Global Daily – Heating up again

by: Peter de Bruin , Arjen van Dijkhuizen , Georgette Boele

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  • US retail sales suggest that the economy continued to heat up again at the end of the first quarter,…
  • …which is in line with our view that we will see a sharp snapback in growth in the current quarter
  • The situation in Eastern Ukraine also heats up … but impact on financial markets has faded

US retail sales suggest momentum continues to build

Retail sales rose by 1.1% in March, following an upwardly revised 0.7% increase (originally reported at 0.3%) in February. The outcome, which was stronger than the consensus forecast of 0.9%, marked the sharpest gain in sales since September 2012. This was partly due to a 3.1% jump in car sales, which together with the surge in March’s vehicle sales suggests that durable consumption showed a considerable amount of payback from the adverse winter weather in March. What is more, the part of the report that is used to estimate non-durable consumption in the National Accounts was also strong. Indeed, core retails sales, which exclude cars, gas, and building materials, were up by 0.8% in March, building upon a 0.4% increase the month before. All this suggests that consumers found their way back to the shops again in March following the winter slump earlier in the quarter. Indeed, the March data ranging from the ISM surveys to labour market developments all clearly suggest that while the economy almost grinded to a halt at the beginning of the quarter due to the bad winter weather, it picked up a considerable amount of momentum towards the end, which bodes extremely well for the current quarter. While growth in Q1 is likely to come in at a meagre 1.6%, we would not be surprised to see a sharp snapback in Q2 with growth possibly coming in excess of 4% as the economy continues to benefit from payback from the winter slump and favourable cyclical drivers increasingly come into play.

Tensions rise in Eastern Ukraine

In the past few days, pro-Russia separatists have continued to occupy government buildings in several eastern Ukrainian cities. On Sunday, clashes between government forces and protesters caused casualties on both sides. The Ukrainian authorities on Sunday announced a large-scale ‘anti terrorist operation’. The events have increased the risk of a military confrontation with Moscow. On the other hand, the Ukrainian authorities seem to have once more neglected a deadline submitted to the protesters. Moreover, Turchinov indicated that he is willing to organise a referendum on the way Ukraine is governed, coinciding with the presidential elections on 25 May. All in all, we expect unrest to continue or even escalate in the run-up to, and possibly also the aftermath of, the presidential elections. EU foreign ministers again discussed the Ukrainian crisis on Monday. The ministers have approved EUR 1bn of direct aid to Ukraine, as an element of the total of EUR 11bn committed, to be disbursed after the IMF Board approves the USD 14-18bn loan package. Meanwhile, the EU has warned for an expansion of the blacklist with persons encountering visa bans and asset freezes, pointing to the Geneva talks between Russia, Ukraine, US and EU on Thursday as the right moment for Russia to start de-escalation.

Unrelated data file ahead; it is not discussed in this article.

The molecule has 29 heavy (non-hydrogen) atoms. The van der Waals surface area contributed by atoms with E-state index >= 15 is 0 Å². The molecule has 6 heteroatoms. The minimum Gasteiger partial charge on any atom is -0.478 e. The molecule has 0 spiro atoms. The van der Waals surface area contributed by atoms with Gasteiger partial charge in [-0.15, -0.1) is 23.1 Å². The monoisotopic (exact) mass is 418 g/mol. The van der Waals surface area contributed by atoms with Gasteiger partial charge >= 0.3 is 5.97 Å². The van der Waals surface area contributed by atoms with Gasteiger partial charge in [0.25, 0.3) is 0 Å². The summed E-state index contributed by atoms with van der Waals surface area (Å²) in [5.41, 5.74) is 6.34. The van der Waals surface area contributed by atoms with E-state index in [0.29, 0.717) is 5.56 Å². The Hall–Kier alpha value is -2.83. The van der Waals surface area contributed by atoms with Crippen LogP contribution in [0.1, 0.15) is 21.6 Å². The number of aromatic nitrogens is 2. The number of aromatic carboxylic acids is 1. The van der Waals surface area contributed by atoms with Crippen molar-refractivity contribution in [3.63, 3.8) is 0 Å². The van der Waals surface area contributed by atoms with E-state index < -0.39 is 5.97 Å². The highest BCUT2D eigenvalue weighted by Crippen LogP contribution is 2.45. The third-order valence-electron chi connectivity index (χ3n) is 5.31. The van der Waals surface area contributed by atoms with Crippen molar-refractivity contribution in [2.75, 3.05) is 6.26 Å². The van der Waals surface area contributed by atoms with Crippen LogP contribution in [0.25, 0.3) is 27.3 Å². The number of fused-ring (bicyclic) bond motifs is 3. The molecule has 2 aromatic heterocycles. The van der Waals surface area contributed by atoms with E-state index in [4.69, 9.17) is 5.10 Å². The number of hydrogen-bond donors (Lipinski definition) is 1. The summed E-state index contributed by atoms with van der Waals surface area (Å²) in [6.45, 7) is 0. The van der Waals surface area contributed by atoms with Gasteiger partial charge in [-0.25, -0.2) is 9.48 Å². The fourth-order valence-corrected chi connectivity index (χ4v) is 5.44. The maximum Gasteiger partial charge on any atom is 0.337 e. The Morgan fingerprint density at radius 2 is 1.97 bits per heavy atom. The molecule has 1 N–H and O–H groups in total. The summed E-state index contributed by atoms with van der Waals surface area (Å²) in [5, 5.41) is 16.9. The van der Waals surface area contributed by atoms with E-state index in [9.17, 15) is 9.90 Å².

…but impact on financial markets fades

Even though the tensions between Russia and Ukraine are frequently in the headlines, their market impact continues to fade. There are several reasons for this. For starters, the perception of investors is that these tensions will not result in a full-blown military conflict or energy crisis. Therefore, investors have refocused on drivers they can better grasp and forecasts such as monetary policy developments in the US. Currently the 10-Y US yield is been driven more by interest rate expectations concerning the Fed. Even though gold prices have received support from the tensions, the most dominant driver continues to be the direction of the US dollar and interest rate expectations. There is a more mixed behaviour in more local assets. For example Russian CDS spread have widened, while recently the Russian rouble and Russian stock exchange have slightly recovered. Furthermore, the Ukrainian hryvnia has remained under pressure while Ukrainian CDS spreads have narrowed somewhat. The latter from a very high level. Barring a full-blown crisis, we continue to judge that the impact of these tensions on financial markets will ease further going forward.